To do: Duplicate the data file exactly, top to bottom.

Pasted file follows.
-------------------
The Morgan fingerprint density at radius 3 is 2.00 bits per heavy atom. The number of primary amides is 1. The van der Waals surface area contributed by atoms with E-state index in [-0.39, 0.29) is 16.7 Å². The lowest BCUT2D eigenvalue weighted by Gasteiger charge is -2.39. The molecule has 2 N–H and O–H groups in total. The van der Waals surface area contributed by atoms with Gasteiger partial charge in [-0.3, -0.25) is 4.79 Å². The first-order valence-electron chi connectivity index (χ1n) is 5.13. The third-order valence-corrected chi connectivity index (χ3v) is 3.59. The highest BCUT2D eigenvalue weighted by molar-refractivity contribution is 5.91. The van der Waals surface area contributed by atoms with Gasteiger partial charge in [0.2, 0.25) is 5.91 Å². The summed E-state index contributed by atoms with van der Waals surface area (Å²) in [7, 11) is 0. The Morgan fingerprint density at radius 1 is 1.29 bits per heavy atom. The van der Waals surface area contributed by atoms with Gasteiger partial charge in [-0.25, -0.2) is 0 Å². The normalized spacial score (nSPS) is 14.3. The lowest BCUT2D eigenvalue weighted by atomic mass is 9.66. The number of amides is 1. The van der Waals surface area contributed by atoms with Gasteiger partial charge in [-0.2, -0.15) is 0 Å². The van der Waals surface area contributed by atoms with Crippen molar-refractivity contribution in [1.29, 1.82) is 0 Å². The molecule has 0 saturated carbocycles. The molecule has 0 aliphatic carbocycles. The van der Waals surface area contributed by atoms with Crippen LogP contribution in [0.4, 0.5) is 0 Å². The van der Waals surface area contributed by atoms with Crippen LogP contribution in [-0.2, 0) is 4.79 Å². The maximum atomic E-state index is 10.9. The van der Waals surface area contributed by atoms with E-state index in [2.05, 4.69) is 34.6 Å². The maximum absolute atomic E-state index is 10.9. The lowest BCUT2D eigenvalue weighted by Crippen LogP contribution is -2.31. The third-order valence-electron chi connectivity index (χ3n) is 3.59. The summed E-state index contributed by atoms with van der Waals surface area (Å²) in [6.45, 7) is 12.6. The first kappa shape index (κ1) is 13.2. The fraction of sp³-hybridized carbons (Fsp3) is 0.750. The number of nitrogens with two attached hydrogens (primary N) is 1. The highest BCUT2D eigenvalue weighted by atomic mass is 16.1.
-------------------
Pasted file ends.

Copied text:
The Morgan fingerprint density at radius 3 is 2.00 bits per heavy atom. The number of primary amides is 1. The van der Waals surface area contributed by atoms with E-state index in [-0.39, 0.29) is 16.7 Å². The lowest BCUT2D eigenvalue weighted by Gasteiger charge is -2.39. The molecule has 2 N–H and O–H groups in total. The van der Waals surface area contributed by atoms with Gasteiger partial charge in [-0.3, -0.25) is 4.79 Å². The first-order valence-electron chi connectivity index (χ1n) is 5.13. The third-order valence-corrected chi connectivity index (χ3v) is 3.59. The highest BCUT2D eigenvalue weighted by molar-refractivity contribution is 5.91. The van der Waals surface area contributed by atoms with Gasteiger partial charge in [0.2, 0.25) is 5.91 Å². The summed E-state index contributed by atoms with van der Waals surface area (Å²) in [7, 11) is 0. The Morgan fingerprint density at radius 1 is 1.29 bits per heavy atom. The van der Waals surface area contributed by atoms with Gasteiger partial charge in [-0.25, -0.2) is 0 Å². The normalized spacial score (nSPS) is 14.3. The lowest BCUT2D eigenvalue weighted by atomic mass is 9.66. The number of amides is 1. The van der Waals surface area contributed by atoms with Gasteiger partial charge in [-0.2, -0.15) is 0 Å². The van der Waals surface area contributed by atoms with Crippen molar-refractivity contribution in [1.29, 1.82) is 0 Å². The molecule has 0 saturated carbocycles. The molecule has 0 aliphatic carbocycles. The van der Waals surface area contributed by atoms with Crippen LogP contribution in [0.4, 0.5) is 0 Å². The van der Waals surface area contributed by atoms with Crippen LogP contribution in [-0.2, 0) is 4.79 Å². The maximum atomic E-state index is 10.9. The van der Waals surface area contributed by atoms with E-state index in [2.05, 4.69) is 34.6 Å². The maximum absolute atomic E-state index is 10.9. The lowest BCUT2D eigenvalue weighted by Crippen LogP contribution is -2.31. The third-order valence-electron chi connectivity index (χ3n) is 3.59. The summed E-state index contributed by atoms with van der Waals surface area (Å²) in [6.45, 7) is 12.6. The first kappa shape index (κ1) is 13.2. The fraction of sp³-hybridized carbons (Fsp3) is 0.750. The number of nitrogens with two attached hydrogens (primary N) is 1. The highest BCUT2D eigenvalue weighted by atomic mass is 16.1.